Click over to Page Two for Measurements, The Downside, Comparison & Competition, and Conclusion…
Here are the measurements for the Pro Cinema 6040UB, created using CalMAN software by Spectracal. Click on each chart to view it in a larger window.
The top charts show the TV’s color balance, gamma, and total gray-scale Delta Error, below and after calibration. Ideally, the red, green, and blue lines will be as close together as possible to reflect an even color balance. We currently use a gamma target of 2.2 for HDTVs and 2.4 for projectors.
The bottom chart shows where the six color points fall on the Rec 709 triangle, as well as the luminance (brightness) error and total Delta Error for each color point. For both gray scale and color, a Delta Error under 10 is considered tolerable, under five is considered good, and under three is considered imperceptible to the human eye. For more information on our measurement process, check out How We Evaluate and Measure HDTVs.
I’d say the biggest downside is what I already described above–that you can’t get the highest brightness and wider color gamut in the same picture mode. Beyond that, the 6040UB’s weakest link in the performance department is its video processing. The projector failed to properly deinterlace both film- and video-based 480i and 1080i signals. In 480i DVD demo scenes from Gladiator and The Bourne Identity, I saw a lot of jaggies and moire. You’ll definitely want to let your source devices or an external processor handle any deinterlacing duties.
The High Speed mode for the auto iris doesn’t work very well. It produces a lot of unnatural brightness fluctuations and makes a lot of noise doing so. Fortunately, the Normal mode works quite well: I seldom saw abrupt shifts in brightness, and it’s quieter in operation–so I recommend you stick with that one if you’re going to engage the auto iris.
The High lamp mode, which delivers the best light output for daytime viewing and HDR content, produces a fairly high amount of fan noise, and that noise fluctuates quite a bit as the auto iris performs its duties. I’ve certainly heard louder from other projectors, and with my full surround sound system engaged at modest to high levels, I didn’t notice it too much. In quiet passages, though, I could certainly hear it (granted, the projector was located right behind my head).
Comparison & Competition
In both price and features, the direct competitor to the Epson Pro Cinema 6040UB is the JVC DLA-X550R LCoS projector, which is also $3,999. The JVC model offers 4K and HDR support, uses similar pixel-shifting technology, and by accounts I’ve read elsewhere has a better black level, but it does not support the wider DCI-P3 color gamut, nor is it as bright as the Epson.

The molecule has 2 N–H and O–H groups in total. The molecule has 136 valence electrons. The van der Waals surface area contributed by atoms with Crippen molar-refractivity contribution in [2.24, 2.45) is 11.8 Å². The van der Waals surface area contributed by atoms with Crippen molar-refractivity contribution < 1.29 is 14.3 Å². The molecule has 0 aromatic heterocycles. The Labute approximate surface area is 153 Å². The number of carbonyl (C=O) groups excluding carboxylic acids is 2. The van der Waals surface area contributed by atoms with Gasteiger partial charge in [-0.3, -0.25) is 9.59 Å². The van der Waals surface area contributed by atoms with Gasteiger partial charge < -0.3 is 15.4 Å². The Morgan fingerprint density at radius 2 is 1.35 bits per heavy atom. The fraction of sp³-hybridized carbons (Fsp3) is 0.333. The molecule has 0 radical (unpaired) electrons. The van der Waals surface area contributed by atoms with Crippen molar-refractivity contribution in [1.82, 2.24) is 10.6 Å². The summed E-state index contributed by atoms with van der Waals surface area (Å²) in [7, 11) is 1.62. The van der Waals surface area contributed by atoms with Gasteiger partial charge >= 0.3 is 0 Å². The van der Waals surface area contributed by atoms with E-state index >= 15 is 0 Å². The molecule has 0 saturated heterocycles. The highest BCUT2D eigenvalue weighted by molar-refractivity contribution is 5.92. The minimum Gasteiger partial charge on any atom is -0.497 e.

I used the $3,799 BenQ HT6050 for comparison in this review. The HT6050 is a 1080p-only DLP projector with no 4K or HDR support. It’s a very accurate and detailed projector, but neither its light output nor its black level matches the Epson.
Finally, there’s the $3,999 Sony VPL-HW65ES, which is a 1080p-only LCoS projector with no 4K or HDR support. I have not reviewed this model.
Obviously, if you have no interest in the 4K Enhancement or HDR capabilities, there are a lot of lower-priced 1080p projectors from which to choose, although I’m not sure you’ll find one that offers a better combination of light output and black level.
Epson has thrown down the gauntlet with the $3,999 Pro Cinema 6040UB–perhaps even more so with its nigh-identical twin, the $2,999 Home Cinema 5040UB. To combine such a high level of performance (excellent detail, high brightness, a deep black level, and rich color) with such a comprehensive list of features (4K signal input, HDR and DCI-P3 color support, lens memory, a manual lens iris, and motorized zoom/focus) at these price points makes the new models awfully tough to beat. Want to watch sports during the day? Want to enjoy a great-looking HDTV image or a digital cinema-quality Blu-ray movie at night? Still enjoy the occasional 3D movie? Want to take the Ultra HD Blu-ray plunge without breaking the bank? The Pro Cinema 6040UB has you covered on all fronts. Yes, there are a few sacrifices to be made–it’s not native 4K, and you can’t get the full complement of UHD features in the same picture mode. But that’s not really a surprise at this price point. Overall, I can’t speak highly enough about the Pro Cinema 6040UB. It’s a great projector.
• Check out our Front Video Projectors category page to read similar reviews.
• Epson Debuts LS10500 3LCD Reflective Laser Projector at CEDIA at HomeTheaterReview.com.
• Epson Announces Four New Projectors with 4K Enhancement and HDR Support at HomeTheaterReview.com.